Product: Altoids Artic Mints, Peppermint, 1.2 Ounce (Pack of 8)
Added: March 26, 2016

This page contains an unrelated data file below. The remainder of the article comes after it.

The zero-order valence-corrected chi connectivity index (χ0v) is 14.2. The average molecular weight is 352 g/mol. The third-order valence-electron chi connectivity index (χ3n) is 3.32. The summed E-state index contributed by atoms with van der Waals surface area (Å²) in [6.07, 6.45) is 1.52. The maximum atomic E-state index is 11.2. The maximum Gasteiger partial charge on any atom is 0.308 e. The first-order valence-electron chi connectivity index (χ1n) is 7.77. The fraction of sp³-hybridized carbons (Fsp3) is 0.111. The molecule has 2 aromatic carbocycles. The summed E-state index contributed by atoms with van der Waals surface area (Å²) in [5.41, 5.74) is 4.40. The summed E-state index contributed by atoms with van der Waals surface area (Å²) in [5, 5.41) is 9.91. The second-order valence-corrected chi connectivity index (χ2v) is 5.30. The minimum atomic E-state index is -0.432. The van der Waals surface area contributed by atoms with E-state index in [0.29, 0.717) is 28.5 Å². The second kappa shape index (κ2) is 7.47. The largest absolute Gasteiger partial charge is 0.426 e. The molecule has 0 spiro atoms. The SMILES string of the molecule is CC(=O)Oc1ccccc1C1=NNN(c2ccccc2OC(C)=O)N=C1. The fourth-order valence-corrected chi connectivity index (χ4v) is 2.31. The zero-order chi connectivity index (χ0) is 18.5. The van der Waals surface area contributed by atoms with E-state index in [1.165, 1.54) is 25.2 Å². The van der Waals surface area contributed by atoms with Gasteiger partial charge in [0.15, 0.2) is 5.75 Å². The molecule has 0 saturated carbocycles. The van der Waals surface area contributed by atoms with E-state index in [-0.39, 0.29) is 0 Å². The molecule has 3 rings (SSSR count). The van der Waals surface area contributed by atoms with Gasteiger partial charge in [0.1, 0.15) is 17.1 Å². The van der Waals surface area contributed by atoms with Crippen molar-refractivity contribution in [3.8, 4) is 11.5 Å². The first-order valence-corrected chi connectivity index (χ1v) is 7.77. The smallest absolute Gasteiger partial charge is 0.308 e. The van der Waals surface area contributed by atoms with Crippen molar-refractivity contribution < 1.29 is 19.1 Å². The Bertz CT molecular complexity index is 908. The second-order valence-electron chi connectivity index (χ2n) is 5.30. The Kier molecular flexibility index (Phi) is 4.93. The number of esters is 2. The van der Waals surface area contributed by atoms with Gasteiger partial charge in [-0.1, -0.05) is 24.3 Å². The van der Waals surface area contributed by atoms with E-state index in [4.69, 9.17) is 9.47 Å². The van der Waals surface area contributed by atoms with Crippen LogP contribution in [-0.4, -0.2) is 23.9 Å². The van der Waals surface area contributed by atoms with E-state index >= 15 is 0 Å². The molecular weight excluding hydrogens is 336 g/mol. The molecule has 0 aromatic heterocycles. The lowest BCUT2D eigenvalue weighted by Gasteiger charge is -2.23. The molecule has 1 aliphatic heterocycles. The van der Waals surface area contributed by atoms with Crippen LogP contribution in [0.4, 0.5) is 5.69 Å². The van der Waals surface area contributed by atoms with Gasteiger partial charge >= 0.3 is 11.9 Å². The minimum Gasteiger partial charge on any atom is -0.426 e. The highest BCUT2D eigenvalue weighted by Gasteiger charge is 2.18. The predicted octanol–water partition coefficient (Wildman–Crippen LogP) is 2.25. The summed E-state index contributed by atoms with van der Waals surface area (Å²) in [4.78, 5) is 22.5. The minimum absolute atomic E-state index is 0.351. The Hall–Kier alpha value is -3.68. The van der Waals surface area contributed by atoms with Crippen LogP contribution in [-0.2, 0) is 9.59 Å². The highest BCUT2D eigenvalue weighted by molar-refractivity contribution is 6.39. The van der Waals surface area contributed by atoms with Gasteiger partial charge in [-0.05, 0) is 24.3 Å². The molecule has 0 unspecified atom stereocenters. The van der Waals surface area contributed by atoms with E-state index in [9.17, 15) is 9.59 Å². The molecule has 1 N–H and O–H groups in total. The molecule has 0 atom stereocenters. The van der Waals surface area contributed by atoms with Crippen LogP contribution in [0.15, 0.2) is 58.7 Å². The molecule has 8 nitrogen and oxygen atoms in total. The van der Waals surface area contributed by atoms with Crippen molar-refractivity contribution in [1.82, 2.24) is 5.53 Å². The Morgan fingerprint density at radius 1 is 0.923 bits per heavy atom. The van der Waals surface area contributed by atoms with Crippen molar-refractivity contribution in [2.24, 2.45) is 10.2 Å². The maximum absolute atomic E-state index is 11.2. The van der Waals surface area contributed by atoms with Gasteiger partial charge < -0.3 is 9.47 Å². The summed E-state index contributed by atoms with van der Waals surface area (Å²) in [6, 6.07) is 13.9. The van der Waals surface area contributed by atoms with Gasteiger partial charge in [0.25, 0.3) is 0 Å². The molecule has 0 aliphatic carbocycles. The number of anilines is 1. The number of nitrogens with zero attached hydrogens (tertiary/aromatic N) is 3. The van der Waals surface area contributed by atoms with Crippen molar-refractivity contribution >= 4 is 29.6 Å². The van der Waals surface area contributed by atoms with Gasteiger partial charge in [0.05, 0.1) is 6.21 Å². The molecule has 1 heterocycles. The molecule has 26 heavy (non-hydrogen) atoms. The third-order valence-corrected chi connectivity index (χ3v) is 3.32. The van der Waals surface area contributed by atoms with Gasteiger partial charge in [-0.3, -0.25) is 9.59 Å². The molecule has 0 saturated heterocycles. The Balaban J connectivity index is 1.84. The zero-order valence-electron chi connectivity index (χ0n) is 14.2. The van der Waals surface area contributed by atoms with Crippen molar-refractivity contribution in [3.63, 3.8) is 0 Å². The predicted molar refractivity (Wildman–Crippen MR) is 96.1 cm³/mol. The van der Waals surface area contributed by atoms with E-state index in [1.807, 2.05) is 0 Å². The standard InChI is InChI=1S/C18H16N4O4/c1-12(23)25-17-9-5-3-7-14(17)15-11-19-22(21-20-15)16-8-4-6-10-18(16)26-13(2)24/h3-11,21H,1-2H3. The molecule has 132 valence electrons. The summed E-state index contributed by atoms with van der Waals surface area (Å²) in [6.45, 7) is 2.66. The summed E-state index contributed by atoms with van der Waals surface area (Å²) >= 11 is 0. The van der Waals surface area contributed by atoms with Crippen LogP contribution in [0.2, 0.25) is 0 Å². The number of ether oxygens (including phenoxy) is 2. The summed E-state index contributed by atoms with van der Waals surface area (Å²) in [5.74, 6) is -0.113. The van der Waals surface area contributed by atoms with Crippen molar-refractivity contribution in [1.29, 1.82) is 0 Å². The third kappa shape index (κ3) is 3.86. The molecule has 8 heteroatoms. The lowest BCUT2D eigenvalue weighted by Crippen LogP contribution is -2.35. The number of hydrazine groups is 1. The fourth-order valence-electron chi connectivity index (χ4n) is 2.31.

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View larger Altoids Arctic Introducing Altoids Arctic, Curiously Cool mints. Arctic combines a cooling experience with the breath freshening you trust and expect from Altoids. Altoids Arctic is sugar free and will be offered in two flavors, Peppermint and Wintergreen Product Specifications Altoids ArcticPeppermintPack of 8 - 1.2 Oz Tins9.6 Total Ounces View larger About the Brand Around the turn of the 19th century, during the reign of King George III, the recipe for the original Altoids was perfected by Smith & Company, a London confectionary firm. They were first sold in the U. S. in 1918, at that time sold in small, rectangular cardboard cartons. The tins so recognizable today were first introduced in the 1920s to help protect the mints and to stay neatly closed in pockets and handbags. Why Are They Called Altoids? The exact origin of the name is unclear, but it seems that during the 19th century confections were given names employing the -oids suffix to imply a medicinal benefit (Altoids were promoted for more than a century as a "stomach calmative," though of course Altoids provides no medicinal benefit). Smith & Company also marketed several other remedies with –oids in their names, such as Benoids for delicate throats and chests, Zenoids for an easy digestion, Cyphoids to defend your throat, and Notoids antiseptic voice and throat pastilles. Introduced in 1780, Altoids mints were originally marketed to relieve stomach discomfort. By the 1920s, the original cardboard box had been replaced by the more durable distinctive metal tins of today. The irreverent, quirky personality of Altoids mints has led Altoids to be a top-selling mint in the U. S. The Altoids brand has expanded to include sugar-free mints in miniature portable tins and now sugar free Altoids Arctic - Curiously cool mints. Are Altoids Tins Recyclable? The tins we use for Altoids are made from tin plate, which is one of the most recyclable materials used in the manufacturing of packaged goods. The good news about these tins is that they also come in handy as small storage containers for things like nails, coins, paper clips, and buttons to name a few - the possibilities are endless. We've even learned that the tins have been used for more curious purposes - as hand-held works of art, even as an emergency wilderness stove. For over 100 years, Altoids were packaged in small rectangular cardboard cartons that were approximately the same size as today's recognizable tins. The tins were introduced in the 1920s to help protect the mints and to stay neatly closed in pockets and handbags.
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